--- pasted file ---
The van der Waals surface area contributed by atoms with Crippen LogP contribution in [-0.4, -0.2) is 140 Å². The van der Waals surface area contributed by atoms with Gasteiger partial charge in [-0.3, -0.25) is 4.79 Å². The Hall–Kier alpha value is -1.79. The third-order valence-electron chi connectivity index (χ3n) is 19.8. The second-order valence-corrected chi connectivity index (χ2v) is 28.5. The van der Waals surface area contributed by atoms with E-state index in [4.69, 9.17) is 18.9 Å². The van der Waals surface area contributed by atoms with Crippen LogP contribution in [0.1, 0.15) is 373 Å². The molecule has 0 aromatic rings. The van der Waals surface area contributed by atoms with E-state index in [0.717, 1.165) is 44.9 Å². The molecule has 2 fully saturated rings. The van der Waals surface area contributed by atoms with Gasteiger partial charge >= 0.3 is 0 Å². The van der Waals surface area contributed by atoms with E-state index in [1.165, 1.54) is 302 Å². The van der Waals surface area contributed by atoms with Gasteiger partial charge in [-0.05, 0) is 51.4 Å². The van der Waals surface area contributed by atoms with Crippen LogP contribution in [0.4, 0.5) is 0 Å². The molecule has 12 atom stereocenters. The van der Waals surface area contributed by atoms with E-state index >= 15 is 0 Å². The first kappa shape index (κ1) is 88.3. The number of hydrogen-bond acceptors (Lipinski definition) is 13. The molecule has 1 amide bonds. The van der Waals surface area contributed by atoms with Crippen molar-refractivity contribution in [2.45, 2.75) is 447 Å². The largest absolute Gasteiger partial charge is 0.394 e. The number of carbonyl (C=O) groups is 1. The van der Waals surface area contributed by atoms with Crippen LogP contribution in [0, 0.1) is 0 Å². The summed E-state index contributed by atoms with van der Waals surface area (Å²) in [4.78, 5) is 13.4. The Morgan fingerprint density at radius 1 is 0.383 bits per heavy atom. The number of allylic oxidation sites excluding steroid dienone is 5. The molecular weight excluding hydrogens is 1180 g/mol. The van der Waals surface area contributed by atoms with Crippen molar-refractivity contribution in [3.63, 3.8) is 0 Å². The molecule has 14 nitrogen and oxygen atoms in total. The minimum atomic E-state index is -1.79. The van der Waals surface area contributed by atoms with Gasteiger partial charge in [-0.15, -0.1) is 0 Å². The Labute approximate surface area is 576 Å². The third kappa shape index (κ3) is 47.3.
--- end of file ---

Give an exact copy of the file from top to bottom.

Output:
The van der Waals surface area contributed by atoms with Crippen LogP contribution in [-0.4, -0.2) is 140 Å². The van der Waals surface area contributed by atoms with Gasteiger partial charge in [-0.3, -0.25) is 4.79 Å². The Hall–Kier alpha value is -1.79. The third-order valence-electron chi connectivity index (χ3n) is 19.8. The second-order valence-corrected chi connectivity index (χ2v) is 28.5. The van der Waals surface area contributed by atoms with E-state index in [4.69, 9.17) is 18.9 Å². The van der Waals surface area contributed by atoms with Crippen LogP contribution in [0.1, 0.15) is 373 Å². The molecule has 0 aromatic rings. The van der Waals surface area contributed by atoms with E-state index in [0.717, 1.165) is 44.9 Å². The molecule has 2 fully saturated rings. The van der Waals surface area contributed by atoms with Gasteiger partial charge >= 0.3 is 0 Å². The van der Waals surface area contributed by atoms with E-state index in [1.165, 1.54) is 302 Å². The van der Waals surface area contributed by atoms with Gasteiger partial charge in [-0.05, 0) is 51.4 Å². The van der Waals surface area contributed by atoms with Crippen LogP contribution in [0.4, 0.5) is 0 Å². The molecule has 12 atom stereocenters. The van der Waals surface area contributed by atoms with E-state index >= 15 is 0 Å². The first kappa shape index (κ1) is 88.3. The number of hydrogen-bond acceptors (Lipinski definition) is 13. The molecule has 1 amide bonds. The van der Waals surface area contributed by atoms with Crippen molar-refractivity contribution in [2.45, 2.75) is 447 Å². The largest absolute Gasteiger partial charge is 0.394 e. The number of carbonyl (C=O) groups is 1. The van der Waals surface area contributed by atoms with Crippen LogP contribution in [0, 0.1) is 0 Å². The summed E-state index contributed by atoms with van der Waals surface area (Å²) in [4.78, 5) is 13.4. The Morgan fingerprint density at radius 1 is 0.383 bits per heavy atom. The number of allylic oxidation sites excluding steroid dienone is 5. The molecular weight excluding hydrogens is 1180 g/mol. The van der Waals surface area contributed by atoms with Crippen molar-refractivity contribution in [3.63, 3.8) is 0 Å². The molecule has 14 nitrogen and oxygen atoms in total. The minimum atomic E-state index is -1.79. The van der Waals surface area contributed by atoms with Gasteiger partial charge in [-0.15, -0.1) is 0 Å². The Labute approximate surface area is 576 Å². The third kappa shape index (κ3) is 47.3.